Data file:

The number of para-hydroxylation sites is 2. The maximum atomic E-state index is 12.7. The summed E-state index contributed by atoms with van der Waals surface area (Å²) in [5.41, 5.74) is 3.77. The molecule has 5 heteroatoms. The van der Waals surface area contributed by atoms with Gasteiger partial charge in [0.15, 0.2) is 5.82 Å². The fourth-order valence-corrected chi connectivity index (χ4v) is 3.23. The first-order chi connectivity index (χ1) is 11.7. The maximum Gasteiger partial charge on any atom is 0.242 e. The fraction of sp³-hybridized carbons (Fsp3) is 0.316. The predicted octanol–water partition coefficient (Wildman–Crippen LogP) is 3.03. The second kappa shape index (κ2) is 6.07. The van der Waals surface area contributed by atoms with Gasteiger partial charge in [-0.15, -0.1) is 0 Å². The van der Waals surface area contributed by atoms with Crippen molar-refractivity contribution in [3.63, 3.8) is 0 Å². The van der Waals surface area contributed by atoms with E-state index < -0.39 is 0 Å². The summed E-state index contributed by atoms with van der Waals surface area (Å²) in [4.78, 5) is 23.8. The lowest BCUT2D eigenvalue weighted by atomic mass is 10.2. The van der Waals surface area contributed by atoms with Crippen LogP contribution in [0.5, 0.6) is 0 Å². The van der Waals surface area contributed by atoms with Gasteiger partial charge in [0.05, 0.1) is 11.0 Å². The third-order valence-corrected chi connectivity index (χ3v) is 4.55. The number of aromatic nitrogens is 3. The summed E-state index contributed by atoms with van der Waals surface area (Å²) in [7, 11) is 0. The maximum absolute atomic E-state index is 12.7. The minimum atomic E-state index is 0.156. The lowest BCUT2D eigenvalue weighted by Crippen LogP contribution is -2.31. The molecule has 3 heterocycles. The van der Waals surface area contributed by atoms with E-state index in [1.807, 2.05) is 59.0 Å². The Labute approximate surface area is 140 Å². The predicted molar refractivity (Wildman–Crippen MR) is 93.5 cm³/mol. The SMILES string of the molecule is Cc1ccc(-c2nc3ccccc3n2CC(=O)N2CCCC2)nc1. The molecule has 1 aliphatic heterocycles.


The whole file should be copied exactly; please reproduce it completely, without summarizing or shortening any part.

The number of para-hydroxylation sites is 2. The maximum atomic E-state index is 12.7. The summed E-state index contributed by atoms with van der Waals surface area (Å²) in [5.41, 5.74) is 3.77. The molecule has 5 heteroatoms. The van der Waals surface area contributed by atoms with Gasteiger partial charge in [0.15, 0.2) is 5.82 Å². The fourth-order valence-corrected chi connectivity index (χ4v) is 3.23. The first-order chi connectivity index (χ1) is 11.7. The maximum Gasteiger partial charge on any atom is 0.242 e. The fraction of sp³-hybridized carbons (Fsp3) is 0.316. The predicted octanol–water partition coefficient (Wildman–Crippen LogP) is 3.03. The second kappa shape index (κ2) is 6.07. The van der Waals surface area contributed by atoms with Gasteiger partial charge in [-0.15, -0.1) is 0 Å². The van der Waals surface area contributed by atoms with Crippen molar-refractivity contribution in [3.63, 3.8) is 0 Å². The van der Waals surface area contributed by atoms with E-state index < -0.39 is 0 Å². The summed E-state index contributed by atoms with van der Waals surface area (Å²) in [4.78, 5) is 23.8. The lowest BCUT2D eigenvalue weighted by atomic mass is 10.2. The van der Waals surface area contributed by atoms with Crippen LogP contribution in [0.5, 0.6) is 0 Å². The van der Waals surface area contributed by atoms with Gasteiger partial charge in [0.05, 0.1) is 11.0 Å². The third-order valence-corrected chi connectivity index (χ3v) is 4.55. The number of aromatic nitrogens is 3. The summed E-state index contributed by atoms with van der Waals surface area (Å²) in [7, 11) is 0. The maximum absolute atomic E-state index is 12.7. The minimum atomic E-state index is 0.156. The lowest BCUT2D eigenvalue weighted by Crippen LogP contribution is -2.31. The molecule has 3 heterocycles. The van der Waals surface area contributed by atoms with E-state index in [1.807, 2.05) is 59.0 Å². The Labute approximate surface area is 140 Å². The predicted molar refractivity (Wildman–Crippen MR) is 93.5 cm³/mol. The SMILES string of the molecule is Cc1ccc(-c2nc3ccccc3n2CC(=O)N2CCCC2)nc1. The molecule has 1 aliphatic heterocycles.